Probing the photochemical reactivity of oceanic dissolved organic carbon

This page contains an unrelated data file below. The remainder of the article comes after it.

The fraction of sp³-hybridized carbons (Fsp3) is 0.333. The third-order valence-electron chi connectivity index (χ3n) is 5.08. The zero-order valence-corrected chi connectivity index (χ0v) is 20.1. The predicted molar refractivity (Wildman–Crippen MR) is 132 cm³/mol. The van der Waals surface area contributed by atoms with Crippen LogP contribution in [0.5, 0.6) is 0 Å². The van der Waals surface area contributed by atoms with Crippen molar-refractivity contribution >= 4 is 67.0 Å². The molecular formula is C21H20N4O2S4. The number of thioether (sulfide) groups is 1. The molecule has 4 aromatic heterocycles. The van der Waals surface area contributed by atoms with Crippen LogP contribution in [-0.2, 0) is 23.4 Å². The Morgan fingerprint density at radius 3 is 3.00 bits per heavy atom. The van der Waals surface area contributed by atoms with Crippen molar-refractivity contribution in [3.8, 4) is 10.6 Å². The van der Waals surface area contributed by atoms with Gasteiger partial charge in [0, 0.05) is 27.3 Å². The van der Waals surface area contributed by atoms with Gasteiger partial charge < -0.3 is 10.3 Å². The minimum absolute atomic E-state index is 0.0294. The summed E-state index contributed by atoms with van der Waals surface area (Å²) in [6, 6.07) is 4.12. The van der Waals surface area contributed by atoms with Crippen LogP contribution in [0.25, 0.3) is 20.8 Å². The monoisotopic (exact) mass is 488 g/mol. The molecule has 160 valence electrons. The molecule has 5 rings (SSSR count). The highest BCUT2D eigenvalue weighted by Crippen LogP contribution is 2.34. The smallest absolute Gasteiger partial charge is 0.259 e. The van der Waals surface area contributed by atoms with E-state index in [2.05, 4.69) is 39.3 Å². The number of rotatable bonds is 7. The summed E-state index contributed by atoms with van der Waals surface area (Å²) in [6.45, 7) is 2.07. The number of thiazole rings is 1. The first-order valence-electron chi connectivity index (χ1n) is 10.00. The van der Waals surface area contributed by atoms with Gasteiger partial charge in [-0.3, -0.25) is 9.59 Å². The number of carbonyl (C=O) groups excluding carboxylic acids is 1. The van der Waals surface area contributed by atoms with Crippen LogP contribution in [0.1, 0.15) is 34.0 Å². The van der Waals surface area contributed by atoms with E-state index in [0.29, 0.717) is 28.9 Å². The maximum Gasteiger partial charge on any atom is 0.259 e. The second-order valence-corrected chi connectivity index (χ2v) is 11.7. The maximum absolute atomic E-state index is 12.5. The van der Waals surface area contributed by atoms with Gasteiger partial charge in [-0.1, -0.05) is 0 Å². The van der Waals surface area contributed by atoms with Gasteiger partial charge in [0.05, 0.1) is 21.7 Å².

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After 20 years of research in aquatic photochemistry, there remains a need to identify and constrain many photochemical reactions involving colored dissolved organic matter (CDOM). This thesis uses laboratory and field studies in diverse marine systems to examine the photochemical efficiency and reaction rates for carbon monoxide (CO), carbon dioxide (CO2), superoxide (O2-) and hydrogen peroxide (H2O2), all important photoproducts, and improves quantitative understanding of photochemistry’s significance in biogeochemical cycles. Input of these results to ocean color-based models allowed estimation of photochemical rates on regional and global scales. Direct photo-oxidation of dissolved organic carbon (DOC) to CO2 and CO is a significant, albeit poorly constrained, DOC removal mechanism. Working in the Northern Gulf of Mexico, we amassed the largest cohesive CO apparent quantum yield (AQY) data set for any marine region (n=99; 18 paired with CO2), defining distinct inshore and offshore AQY spectra for improved regional photochemical rate models. Analytical limitations for determining CO2 AQY spectra forced the use of ill-defined coastal CO2:CO ratios (~6 − 66) for blue water CO2 calculations, highlighting the need for new direct methods or better proxies to quantify CO2 photochemistry in marine waters. Significant photochemical removal of biologically refractory DOC (RDOC), well-mixed in the ocean but isolated at depth, is not compatible with its 14C age. Reevaluation of RDOC photochemical reactivity using paired O2- and H2O2 photoproduction studies for abyssal Gulf of Alaska samples showed declining O2- steady-state concentrations during long-term exposure, with little or no H2O2 accumulation past ~6 − 12 hours. This is consistent with a loss of O2- source, a shift to oxidative pathways for O2 decay, and a lack of long-term photochemical reactivity for RDOC. Because H2O2 formation is a thermal reaction involving O¬2-, blending remotely sensed sea surface temperature and color allowed correction of H2O2 AQY spectra and production of the first global H¬2O2 and O2 photoproduction rate maps from remotely sensed data. Further analysis of paired H2O2 and CO2 photoproduction experiments indicated that H2O2 is a far better proxy for CO2 photoproduction than CO (CO2:H2O2 ratio = 6.89 ± 1.64), and will lead to constrained estimates for global CO2 photochemical fluxes.